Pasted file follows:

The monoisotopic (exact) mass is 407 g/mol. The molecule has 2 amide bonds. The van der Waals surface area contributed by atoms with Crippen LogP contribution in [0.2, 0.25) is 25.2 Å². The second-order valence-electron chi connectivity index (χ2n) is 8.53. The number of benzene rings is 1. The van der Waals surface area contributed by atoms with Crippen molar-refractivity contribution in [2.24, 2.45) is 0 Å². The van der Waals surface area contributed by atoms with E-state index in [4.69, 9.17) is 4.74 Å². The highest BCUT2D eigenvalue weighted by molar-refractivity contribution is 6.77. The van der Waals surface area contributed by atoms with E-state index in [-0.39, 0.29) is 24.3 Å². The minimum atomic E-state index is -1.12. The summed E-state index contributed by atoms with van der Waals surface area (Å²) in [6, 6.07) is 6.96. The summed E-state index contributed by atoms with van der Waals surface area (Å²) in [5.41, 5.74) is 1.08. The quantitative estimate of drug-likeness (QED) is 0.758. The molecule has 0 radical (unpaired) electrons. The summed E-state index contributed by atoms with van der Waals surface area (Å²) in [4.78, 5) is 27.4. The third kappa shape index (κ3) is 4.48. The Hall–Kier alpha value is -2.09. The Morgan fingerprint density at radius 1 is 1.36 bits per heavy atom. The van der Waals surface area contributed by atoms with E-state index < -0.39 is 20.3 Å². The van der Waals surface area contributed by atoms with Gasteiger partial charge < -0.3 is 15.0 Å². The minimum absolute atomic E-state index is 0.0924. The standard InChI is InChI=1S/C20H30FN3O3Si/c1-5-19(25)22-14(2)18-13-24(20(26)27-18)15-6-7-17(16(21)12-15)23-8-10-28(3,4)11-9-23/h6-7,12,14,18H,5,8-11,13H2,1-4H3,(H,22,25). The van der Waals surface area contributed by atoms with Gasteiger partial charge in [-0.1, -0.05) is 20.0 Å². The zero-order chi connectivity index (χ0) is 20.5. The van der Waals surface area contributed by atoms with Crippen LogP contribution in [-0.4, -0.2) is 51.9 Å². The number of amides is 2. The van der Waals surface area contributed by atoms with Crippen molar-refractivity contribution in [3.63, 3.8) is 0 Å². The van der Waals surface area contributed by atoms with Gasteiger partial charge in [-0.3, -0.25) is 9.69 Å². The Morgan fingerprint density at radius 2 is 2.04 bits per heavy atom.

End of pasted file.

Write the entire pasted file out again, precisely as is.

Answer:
The monoisotopic (exact) mass is 407 g/mol. The molecule has 2 amide bonds. The van der Waals surface area contributed by atoms with Crippen LogP contribution in [0.2, 0.25) is 25.2 Å². The second-order valence-electron chi connectivity index (χ2n) is 8.53. The number of benzene rings is 1. The van der Waals surface area contributed by atoms with Crippen molar-refractivity contribution in [2.24, 2.45) is 0 Å². The van der Waals surface area contributed by atoms with E-state index in [4.69, 9.17) is 4.74 Å². The highest BCUT2D eigenvalue weighted by molar-refractivity contribution is 6.77. The van der Waals surface area contributed by atoms with E-state index in [-0.39, 0.29) is 24.3 Å². The minimum atomic E-state index is -1.12. The summed E-state index contributed by atoms with van der Waals surface area (Å²) in [6, 6.07) is 6.96. The summed E-state index contributed by atoms with van der Waals surface area (Å²) in [5.41, 5.74) is 1.08. The quantitative estimate of drug-likeness (QED) is 0.758. The molecule has 0 radical (unpaired) electrons. The summed E-state index contributed by atoms with van der Waals surface area (Å²) in [4.78, 5) is 27.4. The third kappa shape index (κ3) is 4.48. The Hall–Kier alpha value is -2.09. The Morgan fingerprint density at radius 1 is 1.36 bits per heavy atom. The van der Waals surface area contributed by atoms with E-state index < -0.39 is 20.3 Å². The van der Waals surface area contributed by atoms with Gasteiger partial charge < -0.3 is 15.0 Å². The minimum absolute atomic E-state index is 0.0924. The standard InChI is InChI=1S/C20H30FN3O3Si/c1-5-19(25)22-14(2)18-13-24(20(26)27-18)15-6-7-17(16(21)12-15)23-8-10-28(3,4)11-9-23/h6-7,12,14,18H,5,8-11,13H2,1-4H3,(H,22,25). The van der Waals surface area contributed by atoms with Gasteiger partial charge in [-0.1, -0.05) is 20.0 Å². The zero-order chi connectivity index (χ0) is 20.5. The van der Waals surface area contributed by atoms with Crippen LogP contribution in [-0.4, -0.2) is 51.9 Å². The number of amides is 2. The van der Waals surface area contributed by atoms with Crippen molar-refractivity contribution in [3.63, 3.8) is 0 Å². The van der Waals surface area contributed by atoms with Gasteiger partial charge in [-0.3, -0.25) is 9.69 Å². The Morgan fingerprint density at radius 2 is 2.04 bits per heavy atom.